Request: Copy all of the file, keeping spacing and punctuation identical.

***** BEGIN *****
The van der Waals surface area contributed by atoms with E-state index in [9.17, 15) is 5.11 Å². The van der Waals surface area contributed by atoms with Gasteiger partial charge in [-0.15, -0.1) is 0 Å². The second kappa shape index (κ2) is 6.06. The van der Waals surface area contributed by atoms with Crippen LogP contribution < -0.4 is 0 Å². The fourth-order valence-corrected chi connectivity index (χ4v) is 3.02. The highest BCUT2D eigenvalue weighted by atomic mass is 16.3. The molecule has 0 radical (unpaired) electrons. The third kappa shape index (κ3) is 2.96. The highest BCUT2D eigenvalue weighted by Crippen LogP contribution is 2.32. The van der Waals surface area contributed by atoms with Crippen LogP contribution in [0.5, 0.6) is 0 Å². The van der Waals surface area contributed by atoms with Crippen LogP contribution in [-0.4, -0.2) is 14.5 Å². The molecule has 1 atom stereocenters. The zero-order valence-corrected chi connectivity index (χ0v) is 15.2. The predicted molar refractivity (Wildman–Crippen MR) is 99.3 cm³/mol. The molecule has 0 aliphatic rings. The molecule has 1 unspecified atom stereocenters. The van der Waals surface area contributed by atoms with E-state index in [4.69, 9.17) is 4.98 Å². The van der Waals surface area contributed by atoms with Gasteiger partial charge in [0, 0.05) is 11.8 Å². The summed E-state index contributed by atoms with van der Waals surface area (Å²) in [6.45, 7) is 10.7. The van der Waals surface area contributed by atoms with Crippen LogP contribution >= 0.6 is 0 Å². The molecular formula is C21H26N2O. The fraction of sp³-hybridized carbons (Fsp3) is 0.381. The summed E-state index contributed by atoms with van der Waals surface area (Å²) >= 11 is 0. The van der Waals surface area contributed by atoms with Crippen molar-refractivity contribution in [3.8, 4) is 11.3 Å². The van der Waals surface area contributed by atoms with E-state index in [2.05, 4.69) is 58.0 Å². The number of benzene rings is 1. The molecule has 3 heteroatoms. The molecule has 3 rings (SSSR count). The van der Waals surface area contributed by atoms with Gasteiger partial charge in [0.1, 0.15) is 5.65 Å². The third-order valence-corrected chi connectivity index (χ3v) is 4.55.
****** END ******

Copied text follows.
The van der Waals surface area contributed by atoms with E-state index in [9.17, 15) is 5.11 Å². The van der Waals surface area contributed by atoms with Gasteiger partial charge in [-0.15, -0.1) is 0 Å². The second kappa shape index (κ2) is 6.06. The van der Waals surface area contributed by atoms with Crippen LogP contribution < -0.4 is 0 Å². The fourth-order valence-corrected chi connectivity index (χ4v) is 3.02. The highest BCUT2D eigenvalue weighted by atomic mass is 16.3. The molecule has 0 radical (unpaired) electrons. The third kappa shape index (κ3) is 2.96. The highest BCUT2D eigenvalue weighted by Crippen LogP contribution is 2.32. The van der Waals surface area contributed by atoms with Crippen LogP contribution in [0.5, 0.6) is 0 Å². The van der Waals surface area contributed by atoms with Crippen LogP contribution in [-0.4, -0.2) is 14.5 Å². The molecule has 1 atom stereocenters. The zero-order valence-corrected chi connectivity index (χ0v) is 15.2. The predicted molar refractivity (Wildman–Crippen MR) is 99.3 cm³/mol. The molecule has 0 aliphatic rings. The molecule has 1 unspecified atom stereocenters. The van der Waals surface area contributed by atoms with E-state index in [4.69, 9.17) is 4.98 Å². The van der Waals surface area contributed by atoms with Gasteiger partial charge in [0, 0.05) is 11.8 Å². The summed E-state index contributed by atoms with van der Waals surface area (Å²) in [6.45, 7) is 10.7. The van der Waals surface area contributed by atoms with Crippen LogP contribution >= 0.6 is 0 Å². The molecular formula is C21H26N2O. The fraction of sp³-hybridized carbons (Fsp3) is 0.381. The summed E-state index contributed by atoms with van der Waals surface area (Å²) >= 11 is 0. The van der Waals surface area contributed by atoms with Crippen molar-refractivity contribution in [3.8, 4) is 11.3 Å². The van der Waals surface area contributed by atoms with E-state index in [2.05, 4.69) is 58.0 Å². The number of benzene rings is 1. The molecule has 3 heteroatoms. The molecule has 3 rings (SSSR count). The van der Waals surface area contributed by atoms with Gasteiger partial charge in [0.1, 0.15) is 5.65 Å². The third-order valence-corrected chi connectivity index (χ3v) is 4.55.